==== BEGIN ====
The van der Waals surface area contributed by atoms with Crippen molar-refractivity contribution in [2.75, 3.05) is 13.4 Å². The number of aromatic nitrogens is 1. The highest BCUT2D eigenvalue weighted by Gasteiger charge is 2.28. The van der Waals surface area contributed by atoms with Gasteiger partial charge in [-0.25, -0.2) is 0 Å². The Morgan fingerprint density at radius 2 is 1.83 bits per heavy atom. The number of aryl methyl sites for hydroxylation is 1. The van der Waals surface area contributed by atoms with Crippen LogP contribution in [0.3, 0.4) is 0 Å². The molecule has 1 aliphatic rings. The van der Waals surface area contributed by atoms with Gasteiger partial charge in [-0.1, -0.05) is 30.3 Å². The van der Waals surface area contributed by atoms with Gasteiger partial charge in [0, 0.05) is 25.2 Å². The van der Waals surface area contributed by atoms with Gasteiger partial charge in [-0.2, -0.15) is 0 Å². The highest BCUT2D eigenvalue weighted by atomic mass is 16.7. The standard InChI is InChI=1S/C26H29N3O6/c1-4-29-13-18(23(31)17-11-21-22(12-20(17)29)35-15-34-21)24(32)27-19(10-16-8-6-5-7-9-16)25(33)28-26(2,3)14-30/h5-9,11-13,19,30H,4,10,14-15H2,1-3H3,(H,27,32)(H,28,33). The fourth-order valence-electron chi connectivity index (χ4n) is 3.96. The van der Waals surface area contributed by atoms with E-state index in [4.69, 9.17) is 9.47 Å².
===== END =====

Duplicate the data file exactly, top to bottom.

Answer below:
The van der Waals surface area contributed by atoms with Crippen molar-refractivity contribution in [2.75, 3.05) is 13.4 Å². The number of aromatic nitrogens is 1. The highest BCUT2D eigenvalue weighted by Gasteiger charge is 2.28. The van der Waals surface area contributed by atoms with Gasteiger partial charge in [-0.25, -0.2) is 0 Å². The Morgan fingerprint density at radius 2 is 1.83 bits per heavy atom. The number of aryl methyl sites for hydroxylation is 1. The van der Waals surface area contributed by atoms with Crippen LogP contribution in [0.3, 0.4) is 0 Å². The molecule has 1 aliphatic rings. The van der Waals surface area contributed by atoms with Gasteiger partial charge in [-0.1, -0.05) is 30.3 Å². The van der Waals surface area contributed by atoms with Gasteiger partial charge in [0, 0.05) is 25.2 Å². The van der Waals surface area contributed by atoms with Gasteiger partial charge in [-0.2, -0.15) is 0 Å². The highest BCUT2D eigenvalue weighted by atomic mass is 16.7. The standard InChI is InChI=1S/C26H29N3O6/c1-4-29-13-18(23(31)17-11-21-22(12-20(17)29)35-15-34-21)24(32)27-19(10-16-8-6-5-7-9-16)25(33)28-26(2,3)14-30/h5-9,11-13,19,30H,4,10,14-15H2,1-3H3,(H,27,32)(H,28,33). The fourth-order valence-electron chi connectivity index (χ4n) is 3.96. The van der Waals surface area contributed by atoms with E-state index in [4.69, 9.17) is 9.47 Å².